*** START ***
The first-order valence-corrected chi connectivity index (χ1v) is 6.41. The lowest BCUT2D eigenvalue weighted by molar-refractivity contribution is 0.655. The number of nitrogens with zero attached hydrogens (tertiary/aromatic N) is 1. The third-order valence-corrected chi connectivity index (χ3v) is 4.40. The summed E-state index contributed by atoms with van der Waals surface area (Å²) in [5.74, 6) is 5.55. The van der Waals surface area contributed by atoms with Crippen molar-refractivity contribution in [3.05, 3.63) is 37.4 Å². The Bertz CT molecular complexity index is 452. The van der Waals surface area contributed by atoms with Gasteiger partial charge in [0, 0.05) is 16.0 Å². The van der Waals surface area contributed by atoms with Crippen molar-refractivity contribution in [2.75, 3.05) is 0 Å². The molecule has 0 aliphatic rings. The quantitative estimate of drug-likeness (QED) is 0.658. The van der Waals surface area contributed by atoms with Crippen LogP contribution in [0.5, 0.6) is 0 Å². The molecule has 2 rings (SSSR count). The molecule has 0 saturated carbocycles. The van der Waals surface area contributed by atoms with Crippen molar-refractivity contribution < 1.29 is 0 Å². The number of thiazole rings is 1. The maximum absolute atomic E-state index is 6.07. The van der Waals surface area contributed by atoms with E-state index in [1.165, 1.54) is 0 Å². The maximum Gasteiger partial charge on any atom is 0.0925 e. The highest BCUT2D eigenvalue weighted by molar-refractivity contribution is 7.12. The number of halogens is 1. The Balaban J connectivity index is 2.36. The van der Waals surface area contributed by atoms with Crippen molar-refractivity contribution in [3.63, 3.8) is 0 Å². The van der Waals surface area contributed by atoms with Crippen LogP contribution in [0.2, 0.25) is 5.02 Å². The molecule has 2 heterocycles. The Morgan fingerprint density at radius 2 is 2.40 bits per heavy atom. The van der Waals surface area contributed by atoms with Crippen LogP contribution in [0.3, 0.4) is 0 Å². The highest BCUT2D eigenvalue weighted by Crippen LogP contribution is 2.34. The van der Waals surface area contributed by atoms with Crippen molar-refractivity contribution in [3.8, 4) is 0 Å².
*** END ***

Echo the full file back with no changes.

The first-order valence-corrected chi connectivity index (χ1v) is 6.41. The lowest BCUT2D eigenvalue weighted by molar-refractivity contribution is 0.655. The number of nitrogens with zero attached hydrogens (tertiary/aromatic N) is 1. The third-order valence-corrected chi connectivity index (χ3v) is 4.40. The summed E-state index contributed by atoms with van der Waals surface area (Å²) in [5.74, 6) is 5.55. The van der Waals surface area contributed by atoms with Crippen molar-refractivity contribution in [3.05, 3.63) is 37.4 Å². The Bertz CT molecular complexity index is 452. The van der Waals surface area contributed by atoms with Gasteiger partial charge in [0, 0.05) is 16.0 Å². The van der Waals surface area contributed by atoms with Crippen molar-refractivity contribution in [2.75, 3.05) is 0 Å². The molecule has 0 aliphatic rings. The quantitative estimate of drug-likeness (QED) is 0.658. The van der Waals surface area contributed by atoms with Crippen LogP contribution in [0.5, 0.6) is 0 Å². The molecule has 2 rings (SSSR count). The molecule has 0 saturated carbocycles. The van der Waals surface area contributed by atoms with Crippen molar-refractivity contribution < 1.29 is 0 Å². The number of thiazole rings is 1. The maximum absolute atomic E-state index is 6.07. The van der Waals surface area contributed by atoms with E-state index in [1.165, 1.54) is 0 Å². The maximum Gasteiger partial charge on any atom is 0.0925 e. The highest BCUT2D eigenvalue weighted by molar-refractivity contribution is 7.12. The number of halogens is 1. The Balaban J connectivity index is 2.36. The van der Waals surface area contributed by atoms with Crippen molar-refractivity contribution in [3.63, 3.8) is 0 Å². The van der Waals surface area contributed by atoms with Crippen LogP contribution in [0.2, 0.25) is 5.02 Å². The molecule has 2 heterocycles. The Morgan fingerprint density at radius 2 is 2.40 bits per heavy atom. The van der Waals surface area contributed by atoms with Crippen LogP contribution in [0.3, 0.4) is 0 Å². The highest BCUT2D eigenvalue weighted by Crippen LogP contribution is 2.34. The van der Waals surface area contributed by atoms with Crippen molar-refractivity contribution in [3.8, 4) is 0 Å².